Energy & Catalysis Session

Energy & Catalysis Session

Energy & Catalysis Session

Chair: Gil Shalev (BGU)



Avner Rothschild (Technion)
Keynote Speaker

Decoupled Water Splitting for Green Hydrogen Production at Scale

Green hydrogen produced by splitting water molecules into hydrogen and oxygen using renewable sources is expected to play a major role in the transition to carbon neutral economy, serving as an energy carrier that can facilitate the penetration of an higher share of intermittent renewable energy, the decarburization of hard-to-abate industrial sectors (e.g. industrial processes which require high-grade heating or rely on hydrogen as a feedstock) and the cross-sectorial coupling (linking power, gas and other energy vectors or energy intensive commodities and replacing them in their respective usages). The baseline technology for green hydrogen production is called water electrolysis, where renewable power is applied to break the chemical bonds in water molecules and produce hydrogen and oxygen simultaneously at two electrodes, cathode and anode, in alkaline or acidic solution. The coupled generation of hydrogen and oxygen at the same time in the same cell presents a safety risk, since the mixture of the two is highly flammable. Therefore, a membrane and sealing are used to isolate the electrodes from each other, which complicates cell construction and requires maintenance, both increasing the production cost of green hydrogen. In addition, severe (20-30%) energy losses, mostly due to the difficult reaction that evolves oxygen, increase the cost of energy in this energy intensive technology. These drawback present challenges for wide scale adoption of green hydrogen.
In order to overcome these challenges, we develop an alternative technology that decouples the generation of hydrogen and oxygen into two stages, separated by time, or two cells, space separated, avoiding the need for membrane and sealing. In addition, we divide the oxygen evolution reaction, a difficult electrochemical reaction that requires four electrons to generate an oxygen molecule on an atomic reaction site, into two sub-reactions that occur on four sites instead of one, thereby enabling easier reactions and saving most of the losses in water electrolysis. An ultrahigh efficiency of nearly 99% was demonstrated at lab scale, and we expect reaching 95% at system scale. To bring this transformative concept to reality we established H2Pro, and Israeli company that aims to provide green hydrogen at scale based on our innovation.



Nir Tessler (Technion)
Keynote Speaker

Device Synthesis applied to Organic Solar Cells

In the past 15 years, our group developed the methodology which we name “Device Synthesis.” The approach is based on the notion that it does not make sense to develop 3rd generation devices while forcing the materials to match the structure of the 1st generation devices. I will introduce the methodology in the context of device chemical-physics of organic solar cells. An example of the new approach is the realization that since organic molecules are not silicon, optimizing the maximum power point of a solar cell is not replaced by optimizing the short-circuit current and the open-circuit voltage. I will present two device structures designed with the above in mind.



Rafi Shikler (BGU)
Invited Speaker

On the effect of the finite conductivity and dielectric nature of ITO on the performance of organic based optoelectronic devices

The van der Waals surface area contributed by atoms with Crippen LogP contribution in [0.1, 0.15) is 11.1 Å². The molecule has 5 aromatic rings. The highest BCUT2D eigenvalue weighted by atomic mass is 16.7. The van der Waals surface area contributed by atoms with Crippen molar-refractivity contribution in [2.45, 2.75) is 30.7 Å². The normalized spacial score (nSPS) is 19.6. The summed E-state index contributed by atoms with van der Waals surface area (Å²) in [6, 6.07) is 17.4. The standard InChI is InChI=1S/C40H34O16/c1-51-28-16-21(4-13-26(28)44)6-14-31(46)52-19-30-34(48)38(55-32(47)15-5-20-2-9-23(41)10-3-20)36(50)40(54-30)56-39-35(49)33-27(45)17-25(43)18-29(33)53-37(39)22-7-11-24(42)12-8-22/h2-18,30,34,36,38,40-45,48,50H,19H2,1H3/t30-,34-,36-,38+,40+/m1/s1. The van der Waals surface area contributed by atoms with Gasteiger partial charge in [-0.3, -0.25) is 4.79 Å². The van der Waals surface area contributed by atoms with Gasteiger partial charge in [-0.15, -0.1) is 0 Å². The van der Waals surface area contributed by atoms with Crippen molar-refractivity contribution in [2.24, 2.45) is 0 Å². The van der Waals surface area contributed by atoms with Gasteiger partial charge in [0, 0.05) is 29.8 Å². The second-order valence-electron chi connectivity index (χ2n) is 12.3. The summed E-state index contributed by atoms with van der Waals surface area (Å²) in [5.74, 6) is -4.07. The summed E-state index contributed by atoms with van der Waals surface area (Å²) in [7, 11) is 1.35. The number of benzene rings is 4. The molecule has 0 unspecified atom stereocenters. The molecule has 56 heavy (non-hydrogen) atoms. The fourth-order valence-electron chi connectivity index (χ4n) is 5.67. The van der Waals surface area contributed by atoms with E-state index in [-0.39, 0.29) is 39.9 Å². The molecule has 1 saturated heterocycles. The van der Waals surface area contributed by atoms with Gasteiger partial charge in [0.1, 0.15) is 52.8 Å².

Indium-Tin-Oxide (ITO) is one of the most commonly used materials for the fabrication of transparent electrodes for organic based optoelectronic devices. It is well known that its finite conductivity affects the scaling up of the area of organic solar cells. I will present a model that show how we use a 2D simulation to efficiently design a metal grid to overcome this issue. Another, rarely refer to, property of ITO is its relatively low dielectric constant. I will show that why it is important in the context of charge injection and collection into organic devices and present a modification to the commonly used Scott Malliaras model for contacts to organic materials.



Gideon Segev (TAU)
Invited Speaker

Operando characterization of charge extraction and recombination profiles in solar cells with nanoscale resolution

The next generation of solar energy conversion systems requires design and integration of new semiconductor materials. Detailed understanding of the opto-electronic properties of these materials, their driving forces and the loss mechanisms that limit device performance is essential to the development of high efficiency systems. However, these materials and systems are difficult to model and only few experimental methods are available for direct characterization of dominant loss processes under relevant operating conditions. To this end, empirical extraction of the spatial collection efficiency (SCE) and the spatial external luminescence efficiency (SELE) are operando, analytical tools that provide functional depth profiles of the active regions in the device.
By coupling external quantum efficiency (EQE) measurements and optical modeling, SCE extraction allows quantifying charge transport properties and loss mechanisms across the device depth profile under real operating conditions with very few assumptions. Similar to SCE, combining optical modeling with wavelength dependent photoluminescence quantum yield (PLQY) measurements enables extracting the SELE - the probability that an electron hole pair photogenerated at a specific point will contribute to photoluminescence from the device. In this contribution we will introduce the SELE concept and will show a first demonstration of the SELE extraction method applied to InP samples. Extracting the SELE enables simple distinction between different losses such as surface recombination and self-absorption. The quantification of surface recombination losses makes this an excellent tool for characterizing the effect of surface passivation layers. Furthermore, since the PLQY is directly related to the obtainable photovoltage from the device, the SELE also maps the contribution of different regions in the device to the photovoltage. As a result, combining the SELE and SCE profiles at specific operating points provides detailed spatial information on charge extraction, contribution to the photovoltage, and discrimination between radiative and non-radiative recombination processes at the surface and in the bulk of the device.